[Meetings Today Blog: Why Diversity and Inclusion Matter to and for Our Industry]

Besides offering professional development and support for its members, LGBT MPA also counts many destinations as supporters, including in what may be unexpected quarters.

“We have ‘other-tier’ destinations like Detroit, Birmingham [Ala.] and Macon [Ga.] that have really made strides and are trying to create a welcoming environment [for LGBTQ groups],” he added.

“I’m not just talking about L.A., Chicago or Fort Lauderdale,” Jefferys said. “These other-tier destinations have worked hard and there’s no way for them to affiliate with any other organization than ours.

“I don’t believe there was a place to provide resources—it didn’t exist,” he continued. “In two years [the LGBT MPA] changed that. It’s not five thousand [members], but there’s four thousand that could come our way in the next few years. Certainly we’re not at the beginning anymore.”

The Issue of Boycotting Meetings Destinations

One hot-button issue in the meetings industry is the boycotting of destinations that have passed laws perceived as discriminatory against the LGBTQ community, such as those that have passed “bathroom bills” and legislation against same-sex marriage, among other prominent LGBT+ issues of the day.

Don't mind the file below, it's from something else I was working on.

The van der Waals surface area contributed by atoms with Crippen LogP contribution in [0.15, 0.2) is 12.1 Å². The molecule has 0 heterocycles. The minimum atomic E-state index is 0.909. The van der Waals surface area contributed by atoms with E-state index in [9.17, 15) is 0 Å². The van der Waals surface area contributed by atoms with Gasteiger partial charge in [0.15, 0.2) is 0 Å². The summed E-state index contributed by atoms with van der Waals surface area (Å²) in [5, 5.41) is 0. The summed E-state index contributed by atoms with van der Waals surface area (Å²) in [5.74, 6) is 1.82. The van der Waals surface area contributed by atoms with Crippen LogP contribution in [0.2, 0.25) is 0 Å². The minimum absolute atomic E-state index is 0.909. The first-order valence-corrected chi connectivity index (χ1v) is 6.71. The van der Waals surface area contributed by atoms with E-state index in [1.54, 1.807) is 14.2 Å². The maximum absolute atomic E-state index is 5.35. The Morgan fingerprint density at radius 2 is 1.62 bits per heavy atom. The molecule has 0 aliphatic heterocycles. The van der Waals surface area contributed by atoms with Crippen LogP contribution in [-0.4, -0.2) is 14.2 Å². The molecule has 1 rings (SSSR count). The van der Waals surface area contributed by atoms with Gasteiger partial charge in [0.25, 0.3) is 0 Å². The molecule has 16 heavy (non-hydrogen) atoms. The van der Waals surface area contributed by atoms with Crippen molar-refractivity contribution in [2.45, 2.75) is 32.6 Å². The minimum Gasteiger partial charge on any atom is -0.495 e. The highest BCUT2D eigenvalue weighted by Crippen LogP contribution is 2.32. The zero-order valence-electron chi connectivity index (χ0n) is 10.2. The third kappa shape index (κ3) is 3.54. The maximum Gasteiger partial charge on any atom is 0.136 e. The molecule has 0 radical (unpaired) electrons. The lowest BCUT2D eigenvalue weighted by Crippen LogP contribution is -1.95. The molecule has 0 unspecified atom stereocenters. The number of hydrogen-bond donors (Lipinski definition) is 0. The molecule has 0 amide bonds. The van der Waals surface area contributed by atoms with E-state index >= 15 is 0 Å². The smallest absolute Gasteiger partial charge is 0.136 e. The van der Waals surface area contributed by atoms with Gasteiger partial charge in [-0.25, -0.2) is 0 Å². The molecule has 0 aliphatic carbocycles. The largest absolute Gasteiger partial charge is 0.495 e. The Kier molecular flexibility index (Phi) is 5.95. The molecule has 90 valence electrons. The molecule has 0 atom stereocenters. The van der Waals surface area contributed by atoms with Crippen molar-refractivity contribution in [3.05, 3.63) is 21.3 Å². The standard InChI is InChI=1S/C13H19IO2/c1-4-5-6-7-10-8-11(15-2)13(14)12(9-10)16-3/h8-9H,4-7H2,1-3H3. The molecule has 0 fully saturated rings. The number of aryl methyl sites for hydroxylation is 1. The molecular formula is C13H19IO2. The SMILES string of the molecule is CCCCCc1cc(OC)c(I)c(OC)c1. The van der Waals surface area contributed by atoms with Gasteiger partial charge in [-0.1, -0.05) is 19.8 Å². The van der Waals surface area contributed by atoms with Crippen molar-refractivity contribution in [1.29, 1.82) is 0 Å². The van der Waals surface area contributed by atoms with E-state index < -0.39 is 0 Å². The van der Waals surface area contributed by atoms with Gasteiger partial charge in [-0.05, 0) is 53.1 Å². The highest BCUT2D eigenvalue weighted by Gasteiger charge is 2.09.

While many in the LGBTQ community as a whole may advocate for such boycotts and others in our industry advocate against them, LGBT MPA does not take a firm stand on these political actions.

“We’re a business group and we try to stay true to [providing] the education required to make business decisions,” Jefferys said. “We have sworn a pledge to ourselves to not be politically biased, as we’re inclusive. In the event that there is a planner that is LGBTQ-friendly that needs to take a stance against something that they can’t be supportive of, we’re there with the education, where to look, who to look for and what the policies are.

"We make the business argument, because that’s what we’re about," he added. “It’s about our buying power."

[Read This Next: Moving GMID, Meetings and Our Industry Forward]


Profile picture for user Tyler Davidson
About the author
Tyler Davidson | Editor, Vice President & Chief Content Director

Tyler Davidson has covered the travel trade for nearly 30 years. In his current role with Meetings Today, Tyler leads the editorial team on its mission to provide the best meetings content in the industry.